I don't typically take pictures of my kids during dinner, but I needed photographic proof of this great turnaround. Sure, he didn't touch the asparagus, but Sam happily ate his chicken and pasta.
My mother-in-law has a game she plays with the grandkids when they won’t eat their dinner. “Don’t you eat that broccoli!” she’ll warn in a voice that somehow straddles stern and silly. “Don’t you eat it!” First, the kids giggle hilariously. Then they eat the broccoli.
Frankly, I used to think it was all sort of ridiculous. Until I had kids of my own and started doing ridiculous things all the time.
At some point recently, likely out of desperation, we started playing this game with Sam. Because he’s a rather contrarian kid, who delights in doing exactly the opposite of what we want him to do, it went over like gangbusters. And with every bite he put in his mouth, my husband and I exchanged a look that said, “Really? It’s that easy?”
And while Sam’s been eating a lot more than usual, it’s all felt a bit like cheating–so I asked food sociologist Dr. Dina Rose for her take. Thankfully, she gave our dinner game the green light. “Kids like to play and interact with their parents, even while eating,” she explains. “Dinner is inherently boring for kids, especially grown-up conversation.”
Caveat #1: The motivation for playing the game should be to engage and have fun with Sam–not to persuade him to eat one more bite, says Dr. Rose. And yes, our game started out as a trick to get him to eat. But lately, it’s become something else entirely. We don’t initiate the “don’t-you-eat-that” game. Sam now begs us to play it. He even gives us our lines. “Tell me not to eat this delicious growing food!” he’ll say.
Caveat #2: Our game shouldn’t dominate dinner. “You shouldn’t have to play this game every night,” says Dr. Rose. “Your quality of life matters too.” When the game becomes grating, we should tell Sam we’ll play it four times, then we’re going to eat our meal. After all, she says, Sam needs to learn the conventional rules of mealtime and conversation. “If you let Sam be in charge of the meal by getting all the attention, you’re teaching him that you’ll do anything to get him to eat. Then he has all the power.”
Two more strategies we’ve tried with success:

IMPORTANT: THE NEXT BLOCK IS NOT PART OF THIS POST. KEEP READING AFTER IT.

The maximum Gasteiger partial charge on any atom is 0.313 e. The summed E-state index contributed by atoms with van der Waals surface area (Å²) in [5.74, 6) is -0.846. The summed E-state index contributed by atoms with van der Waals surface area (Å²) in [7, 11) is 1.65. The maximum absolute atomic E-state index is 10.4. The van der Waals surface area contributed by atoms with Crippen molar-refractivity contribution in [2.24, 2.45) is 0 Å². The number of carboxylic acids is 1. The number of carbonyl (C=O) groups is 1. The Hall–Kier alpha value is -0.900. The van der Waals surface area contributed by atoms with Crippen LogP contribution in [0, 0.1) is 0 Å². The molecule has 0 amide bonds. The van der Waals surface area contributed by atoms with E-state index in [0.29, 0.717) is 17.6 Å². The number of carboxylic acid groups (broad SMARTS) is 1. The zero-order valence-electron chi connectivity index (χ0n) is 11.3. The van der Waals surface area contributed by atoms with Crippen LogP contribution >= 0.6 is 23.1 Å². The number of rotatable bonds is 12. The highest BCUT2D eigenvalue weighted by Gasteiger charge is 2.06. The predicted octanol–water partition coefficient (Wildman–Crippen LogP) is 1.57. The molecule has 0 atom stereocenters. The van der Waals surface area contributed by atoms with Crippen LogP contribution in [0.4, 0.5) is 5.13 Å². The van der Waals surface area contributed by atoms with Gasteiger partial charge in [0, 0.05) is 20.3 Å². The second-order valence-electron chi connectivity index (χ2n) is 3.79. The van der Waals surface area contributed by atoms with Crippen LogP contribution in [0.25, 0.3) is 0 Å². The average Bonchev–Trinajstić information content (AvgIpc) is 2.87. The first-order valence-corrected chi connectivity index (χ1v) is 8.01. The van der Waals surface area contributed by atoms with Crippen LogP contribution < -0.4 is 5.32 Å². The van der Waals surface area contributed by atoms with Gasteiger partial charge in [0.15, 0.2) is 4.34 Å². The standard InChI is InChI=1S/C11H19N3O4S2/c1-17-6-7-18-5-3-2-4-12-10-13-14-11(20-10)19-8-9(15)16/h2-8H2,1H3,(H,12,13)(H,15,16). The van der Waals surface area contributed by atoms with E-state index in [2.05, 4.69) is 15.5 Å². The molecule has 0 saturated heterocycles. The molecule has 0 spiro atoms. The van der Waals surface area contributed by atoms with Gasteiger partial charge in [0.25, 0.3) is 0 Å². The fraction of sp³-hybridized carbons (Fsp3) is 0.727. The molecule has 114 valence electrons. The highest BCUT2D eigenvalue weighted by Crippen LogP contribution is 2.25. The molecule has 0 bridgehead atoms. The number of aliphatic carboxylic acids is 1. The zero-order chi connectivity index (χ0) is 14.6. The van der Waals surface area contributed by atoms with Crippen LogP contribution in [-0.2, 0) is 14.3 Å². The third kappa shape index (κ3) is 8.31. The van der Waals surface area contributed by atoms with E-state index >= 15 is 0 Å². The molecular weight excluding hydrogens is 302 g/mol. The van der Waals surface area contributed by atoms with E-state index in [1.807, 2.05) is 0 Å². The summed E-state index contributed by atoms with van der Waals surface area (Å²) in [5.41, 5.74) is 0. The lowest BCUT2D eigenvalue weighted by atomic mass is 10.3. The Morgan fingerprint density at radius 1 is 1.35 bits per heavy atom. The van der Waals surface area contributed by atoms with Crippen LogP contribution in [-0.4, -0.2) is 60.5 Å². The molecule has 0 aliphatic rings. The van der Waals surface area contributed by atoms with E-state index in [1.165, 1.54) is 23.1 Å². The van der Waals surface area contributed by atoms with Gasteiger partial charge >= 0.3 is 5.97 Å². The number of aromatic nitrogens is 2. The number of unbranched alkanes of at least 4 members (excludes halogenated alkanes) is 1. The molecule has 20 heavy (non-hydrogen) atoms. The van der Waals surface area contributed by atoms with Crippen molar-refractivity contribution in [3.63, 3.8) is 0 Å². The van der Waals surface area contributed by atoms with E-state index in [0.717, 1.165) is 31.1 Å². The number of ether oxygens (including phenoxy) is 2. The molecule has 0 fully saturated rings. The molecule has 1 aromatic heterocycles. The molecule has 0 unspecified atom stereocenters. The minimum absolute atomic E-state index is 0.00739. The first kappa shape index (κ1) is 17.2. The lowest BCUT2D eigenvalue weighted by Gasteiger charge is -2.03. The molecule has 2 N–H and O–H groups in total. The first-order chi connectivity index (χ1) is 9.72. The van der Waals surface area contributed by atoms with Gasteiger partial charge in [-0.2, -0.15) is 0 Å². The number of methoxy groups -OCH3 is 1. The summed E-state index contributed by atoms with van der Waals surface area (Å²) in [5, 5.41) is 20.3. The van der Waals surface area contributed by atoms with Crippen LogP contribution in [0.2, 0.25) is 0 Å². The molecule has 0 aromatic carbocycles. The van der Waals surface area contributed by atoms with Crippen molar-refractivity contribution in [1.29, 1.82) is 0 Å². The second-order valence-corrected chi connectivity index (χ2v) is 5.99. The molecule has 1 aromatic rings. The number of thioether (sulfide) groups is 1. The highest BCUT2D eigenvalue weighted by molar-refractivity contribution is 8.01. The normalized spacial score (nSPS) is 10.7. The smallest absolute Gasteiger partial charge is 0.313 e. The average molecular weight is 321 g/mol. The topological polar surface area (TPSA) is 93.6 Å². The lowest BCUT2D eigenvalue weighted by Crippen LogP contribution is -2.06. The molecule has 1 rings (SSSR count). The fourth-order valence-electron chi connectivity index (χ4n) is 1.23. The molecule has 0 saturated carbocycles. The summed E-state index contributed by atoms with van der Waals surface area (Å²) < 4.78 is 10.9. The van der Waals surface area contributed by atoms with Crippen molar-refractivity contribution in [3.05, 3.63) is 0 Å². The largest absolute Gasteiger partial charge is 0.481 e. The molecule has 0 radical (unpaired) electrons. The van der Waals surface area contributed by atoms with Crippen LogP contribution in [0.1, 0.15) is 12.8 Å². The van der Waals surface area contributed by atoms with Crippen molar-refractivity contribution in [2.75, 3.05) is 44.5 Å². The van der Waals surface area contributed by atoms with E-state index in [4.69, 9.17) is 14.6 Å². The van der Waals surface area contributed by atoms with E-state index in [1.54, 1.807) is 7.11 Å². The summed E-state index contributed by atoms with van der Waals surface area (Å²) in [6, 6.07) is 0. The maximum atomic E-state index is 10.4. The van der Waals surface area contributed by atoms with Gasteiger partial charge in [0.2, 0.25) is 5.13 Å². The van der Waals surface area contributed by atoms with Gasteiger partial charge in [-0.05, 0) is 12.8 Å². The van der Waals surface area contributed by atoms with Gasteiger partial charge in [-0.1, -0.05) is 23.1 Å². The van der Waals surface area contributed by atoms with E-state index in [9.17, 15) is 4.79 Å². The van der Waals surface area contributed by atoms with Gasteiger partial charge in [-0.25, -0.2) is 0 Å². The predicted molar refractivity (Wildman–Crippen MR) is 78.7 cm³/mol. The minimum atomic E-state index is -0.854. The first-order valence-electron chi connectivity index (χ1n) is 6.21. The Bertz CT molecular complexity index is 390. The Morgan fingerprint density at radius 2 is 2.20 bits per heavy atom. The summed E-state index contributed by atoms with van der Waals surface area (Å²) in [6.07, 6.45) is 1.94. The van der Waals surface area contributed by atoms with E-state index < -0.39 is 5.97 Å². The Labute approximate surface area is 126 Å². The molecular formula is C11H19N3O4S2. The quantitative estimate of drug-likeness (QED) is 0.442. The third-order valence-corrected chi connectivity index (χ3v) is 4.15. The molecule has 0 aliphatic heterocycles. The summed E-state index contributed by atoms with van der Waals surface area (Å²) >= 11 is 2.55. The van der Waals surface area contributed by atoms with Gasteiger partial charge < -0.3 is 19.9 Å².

1. Less is more. When Dr. Rose saw my before-and-after shots of Sam’s plate, she suggested I start putting less food on his plate, like just two bites of fish and one bite of broccoli. “When he looks surprised, tell him that he doesn’t seem to want to eat too much dinner so you want to respect that,” she says. Of course, I should also assure him that if he wants more, all he has to do is ask and I’ll get it for him. “This technique will instantly change the dynamic at dinner, and many kids respond very positively to it.”
I tried this with Sam at lunch one day, putting just two bites of sandwich on his plate. And just as Dr. Rose predicted, he was surprised. And when he finished his two bites, he asked for some more.
2. Dessert with dinner. Brace yourself for this one because it can be tough to swallow. This strategy comes from the Division of Responsibility playbook. The rationale: If you want to defuse the power of dessert, don’t make it the grand finale. Because when kids know there’s dessert coming, they rush through dinner to get there, without listening to their cues of hunger or fullness.
I tried this one night when a neighbor brought over a plate of fabulous chocolate cupcakes. They were in plain sight on the counter during dinner (my mistake) and Sam couldn’t stop asking for one. So I put one next to each kids’ plate of food. Henry ate his in three bites and continued with his dinner. Sam took one bite, decided he didn’t actually like the frosting, and turned back to his dinner food.
You can read some more dessert strategies from Dr. Rose here and here.